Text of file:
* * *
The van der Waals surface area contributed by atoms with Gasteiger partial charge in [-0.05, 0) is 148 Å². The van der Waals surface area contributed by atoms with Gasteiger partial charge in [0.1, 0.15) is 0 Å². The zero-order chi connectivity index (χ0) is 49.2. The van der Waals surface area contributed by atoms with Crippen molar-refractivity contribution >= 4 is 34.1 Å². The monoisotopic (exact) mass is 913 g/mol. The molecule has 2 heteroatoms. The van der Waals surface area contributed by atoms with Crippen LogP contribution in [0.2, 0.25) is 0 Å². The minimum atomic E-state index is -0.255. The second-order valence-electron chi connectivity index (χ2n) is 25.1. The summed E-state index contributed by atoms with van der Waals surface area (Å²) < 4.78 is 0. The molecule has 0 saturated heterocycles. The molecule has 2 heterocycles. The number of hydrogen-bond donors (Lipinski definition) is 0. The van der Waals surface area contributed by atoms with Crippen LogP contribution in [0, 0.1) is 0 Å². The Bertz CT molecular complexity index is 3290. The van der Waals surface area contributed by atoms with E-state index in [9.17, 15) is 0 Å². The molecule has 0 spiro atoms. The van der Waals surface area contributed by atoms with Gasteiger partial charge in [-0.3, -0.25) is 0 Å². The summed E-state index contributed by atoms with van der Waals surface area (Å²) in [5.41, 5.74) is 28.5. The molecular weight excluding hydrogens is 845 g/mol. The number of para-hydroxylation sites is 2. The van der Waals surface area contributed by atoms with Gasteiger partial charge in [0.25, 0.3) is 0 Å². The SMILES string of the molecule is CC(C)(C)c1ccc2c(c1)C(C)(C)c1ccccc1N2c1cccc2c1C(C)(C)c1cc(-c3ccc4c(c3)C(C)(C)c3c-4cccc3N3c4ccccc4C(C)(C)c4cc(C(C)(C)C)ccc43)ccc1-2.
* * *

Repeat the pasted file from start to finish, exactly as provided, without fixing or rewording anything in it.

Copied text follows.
The van der Waals surface area contributed by atoms with Gasteiger partial charge in [-0.05, 0) is 148 Å². The van der Waals surface area contributed by atoms with Gasteiger partial charge in [0.1, 0.15) is 0 Å². The zero-order chi connectivity index (χ0) is 49.2. The van der Waals surface area contributed by atoms with Crippen molar-refractivity contribution >= 4 is 34.1 Å². The monoisotopic (exact) mass is 913 g/mol. The molecule has 2 heteroatoms. The van der Waals surface area contributed by atoms with Crippen LogP contribution in [0.2, 0.25) is 0 Å². The minimum atomic E-state index is -0.255. The second-order valence-electron chi connectivity index (χ2n) is 25.1. The summed E-state index contributed by atoms with van der Waals surface area (Å²) < 4.78 is 0. The molecule has 0 saturated heterocycles. The molecule has 2 heterocycles. The number of hydrogen-bond donors (Lipinski definition) is 0. The van der Waals surface area contributed by atoms with Crippen LogP contribution in [0, 0.1) is 0 Å². The Bertz CT molecular complexity index is 3290. The van der Waals surface area contributed by atoms with E-state index in [9.17, 15) is 0 Å². The molecule has 0 spiro atoms. The van der Waals surface area contributed by atoms with Gasteiger partial charge in [-0.3, -0.25) is 0 Å². The summed E-state index contributed by atoms with van der Waals surface area (Å²) in [5.41, 5.74) is 28.5. The molecular weight excluding hydrogens is 845 g/mol. The number of para-hydroxylation sites is 2. The van der Waals surface area contributed by atoms with Gasteiger partial charge in [0.25, 0.3) is 0 Å². The SMILES string of the molecule is CC(C)(C)c1ccc2c(c1)C(C)(C)c1ccccc1N2c1cccc2c1C(C)(C)c1cc(-c3ccc4c(c3)C(C)(C)c3c-4cccc3N3c4ccccc4C(C)(C)c4cc(C(C)(C)C)ccc43)ccc1-2.